In La Serena, there’s the Faro Monumental, the big lighthouse that marks the beginning of Avenida del Mar and provides an endless source of inspiration for tacky souvenirs. But at the other end of the 11-kilometre-long beach, on top of a hill, there’s another city with another giant structure and, I suspected, another batch of tacky souvenirs—Coquimbo and the Cruz del Tercer Milenio.
I Googled it—I had never heard of it. Apparently, the cross built in 2001 to mark the 2,000 years since the birth of Jesus is considered the tallest monument in South America. “Taller than the Cristo Redentor,” locals assured me. I’m pretty sure God, Jesus and the whole family have seen better tribute than a 83-metre-tall and 40-metre-wide concrete cross but hey, the Vatican approved, so surely, it knows best.
The colectivo from La Serena dropped me off between the shore and the hills, in a pedestrian street close to a mall. Most stores were closed and it was dead quiet, surprisingly so for a sunny Saturday afternoon. A few block further, I stumbled upon the main plaza—shockingly, yet another “Plaza de Armas”–and a tourist info booth.
Coquimbo was so quiet that the employee had taken his shoes off and I woke him up from a nap.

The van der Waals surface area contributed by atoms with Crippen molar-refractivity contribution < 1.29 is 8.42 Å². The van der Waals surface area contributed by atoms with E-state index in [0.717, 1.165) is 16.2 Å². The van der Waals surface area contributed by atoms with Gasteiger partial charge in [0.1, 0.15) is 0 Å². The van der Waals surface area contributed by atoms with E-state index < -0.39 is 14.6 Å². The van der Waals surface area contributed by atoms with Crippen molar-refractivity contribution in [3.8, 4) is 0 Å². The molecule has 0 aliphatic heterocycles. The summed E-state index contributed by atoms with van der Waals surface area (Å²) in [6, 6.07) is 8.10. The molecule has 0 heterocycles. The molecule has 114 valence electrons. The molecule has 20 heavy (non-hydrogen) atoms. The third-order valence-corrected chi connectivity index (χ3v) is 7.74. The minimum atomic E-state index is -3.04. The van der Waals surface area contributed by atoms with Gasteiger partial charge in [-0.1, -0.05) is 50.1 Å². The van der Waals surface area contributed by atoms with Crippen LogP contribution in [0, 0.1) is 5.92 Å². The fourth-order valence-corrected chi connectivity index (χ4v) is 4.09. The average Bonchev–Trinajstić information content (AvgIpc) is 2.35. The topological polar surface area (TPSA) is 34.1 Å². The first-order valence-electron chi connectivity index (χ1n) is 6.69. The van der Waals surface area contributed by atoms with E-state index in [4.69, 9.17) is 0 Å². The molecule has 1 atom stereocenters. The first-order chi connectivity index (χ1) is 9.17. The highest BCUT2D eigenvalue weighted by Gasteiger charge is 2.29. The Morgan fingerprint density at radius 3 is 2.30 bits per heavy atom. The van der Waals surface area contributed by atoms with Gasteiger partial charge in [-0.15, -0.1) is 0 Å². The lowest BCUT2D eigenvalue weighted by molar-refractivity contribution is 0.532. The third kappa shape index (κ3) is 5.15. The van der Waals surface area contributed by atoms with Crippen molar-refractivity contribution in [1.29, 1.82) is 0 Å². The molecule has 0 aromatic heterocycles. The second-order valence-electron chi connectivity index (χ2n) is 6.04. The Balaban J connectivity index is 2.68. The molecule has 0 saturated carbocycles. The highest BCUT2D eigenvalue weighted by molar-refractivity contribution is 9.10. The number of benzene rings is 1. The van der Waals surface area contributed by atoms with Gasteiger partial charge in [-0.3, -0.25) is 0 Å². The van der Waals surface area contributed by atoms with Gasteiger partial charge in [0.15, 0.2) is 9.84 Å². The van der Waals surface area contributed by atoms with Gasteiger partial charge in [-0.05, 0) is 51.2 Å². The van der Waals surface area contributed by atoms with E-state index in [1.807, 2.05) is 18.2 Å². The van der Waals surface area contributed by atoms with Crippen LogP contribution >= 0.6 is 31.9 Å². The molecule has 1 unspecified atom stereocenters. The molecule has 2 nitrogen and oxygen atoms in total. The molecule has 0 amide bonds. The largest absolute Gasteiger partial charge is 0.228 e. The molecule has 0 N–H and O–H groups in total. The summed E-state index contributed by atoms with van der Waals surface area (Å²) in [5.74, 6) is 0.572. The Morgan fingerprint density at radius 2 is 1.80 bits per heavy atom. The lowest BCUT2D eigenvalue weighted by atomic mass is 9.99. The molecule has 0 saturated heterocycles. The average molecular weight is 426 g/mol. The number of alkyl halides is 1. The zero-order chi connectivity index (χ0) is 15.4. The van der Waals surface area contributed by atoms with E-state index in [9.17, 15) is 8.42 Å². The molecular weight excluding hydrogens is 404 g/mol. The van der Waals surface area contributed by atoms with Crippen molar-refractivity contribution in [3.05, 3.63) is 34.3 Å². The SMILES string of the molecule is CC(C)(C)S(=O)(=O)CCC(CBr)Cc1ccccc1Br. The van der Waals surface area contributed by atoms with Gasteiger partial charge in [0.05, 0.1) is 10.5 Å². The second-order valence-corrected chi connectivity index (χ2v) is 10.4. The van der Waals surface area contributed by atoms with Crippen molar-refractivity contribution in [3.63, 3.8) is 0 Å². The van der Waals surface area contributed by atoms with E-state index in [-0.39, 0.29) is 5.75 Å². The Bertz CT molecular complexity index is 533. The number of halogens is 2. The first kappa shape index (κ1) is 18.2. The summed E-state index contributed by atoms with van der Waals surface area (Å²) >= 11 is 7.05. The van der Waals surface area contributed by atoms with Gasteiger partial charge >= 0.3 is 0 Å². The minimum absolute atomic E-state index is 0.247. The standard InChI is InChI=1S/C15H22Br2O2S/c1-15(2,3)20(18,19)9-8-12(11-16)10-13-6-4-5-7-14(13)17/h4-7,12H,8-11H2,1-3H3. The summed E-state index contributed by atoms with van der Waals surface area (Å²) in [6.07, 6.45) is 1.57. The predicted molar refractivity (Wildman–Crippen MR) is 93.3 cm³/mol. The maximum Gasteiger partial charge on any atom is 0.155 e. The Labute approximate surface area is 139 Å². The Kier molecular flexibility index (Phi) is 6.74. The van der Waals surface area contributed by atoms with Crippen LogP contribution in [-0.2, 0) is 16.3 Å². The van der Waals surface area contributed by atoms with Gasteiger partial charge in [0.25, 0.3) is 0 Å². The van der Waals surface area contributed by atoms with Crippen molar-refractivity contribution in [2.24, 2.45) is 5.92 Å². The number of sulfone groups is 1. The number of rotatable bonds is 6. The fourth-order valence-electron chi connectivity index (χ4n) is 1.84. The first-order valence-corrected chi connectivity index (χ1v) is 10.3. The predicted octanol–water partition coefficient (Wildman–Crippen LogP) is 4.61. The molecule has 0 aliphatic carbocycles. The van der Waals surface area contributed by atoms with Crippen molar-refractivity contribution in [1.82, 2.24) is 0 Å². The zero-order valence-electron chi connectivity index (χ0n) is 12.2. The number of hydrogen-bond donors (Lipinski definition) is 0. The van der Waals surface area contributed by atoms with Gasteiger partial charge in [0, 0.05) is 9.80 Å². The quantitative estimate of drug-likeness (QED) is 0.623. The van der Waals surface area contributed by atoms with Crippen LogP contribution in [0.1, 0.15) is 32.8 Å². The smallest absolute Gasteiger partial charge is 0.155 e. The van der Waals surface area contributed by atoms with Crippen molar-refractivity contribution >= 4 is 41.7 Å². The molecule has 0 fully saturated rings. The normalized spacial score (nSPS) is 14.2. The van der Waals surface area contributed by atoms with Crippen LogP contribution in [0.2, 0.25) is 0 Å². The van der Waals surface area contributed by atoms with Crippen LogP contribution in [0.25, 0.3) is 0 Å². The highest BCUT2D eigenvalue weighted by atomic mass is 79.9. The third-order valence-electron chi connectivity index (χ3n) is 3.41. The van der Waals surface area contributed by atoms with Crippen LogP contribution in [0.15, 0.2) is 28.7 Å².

“Would you have a map?”
“Sure!” he replied with a yawn. “So, if you want to go to the Cruz del Tercer Milenio, you can follow the red path here. Although I don’t recommend it, the neighbourhood is a bit… well, just don’t walk through it. Oh, there’s a Fort, but you probably don’t want to go there alone, on foot.”
Right. So, where could I go? He shrugged. I wasn’t even properly dressed for a visit to the Centro Cultural Mohamed VI, the mosque, an unusual sight in South America (especially right below the cross…).
I didn’t feel like climbing the hills. It seemed like it would be easy to get lost in the maze of streets and it did look a bit favela-ish. Better not wander around alone.
So, I went downhill, all the way to the port, where I was greeted by pirate ships—corsairs wroke havoc throughout the region in the 16th and 17th centuries—and a lively fish market. The cebicherías were worth a look, with colourful displays of seafood marinated in lemon juice and the biggest fishes I had ever seen. That’s where everybody was, enjoying deep-fried mariscos empanadas and fish sandwiches.
After that, I walked all the way back to La Serena, which amazed many locals—“but there are BUSES!” “You WALKED ON THE BEACH??” (For the record, it took me less than two hours and I did it again the next day, lovely walk along the Pacific Ocean, what’s wrong with that?)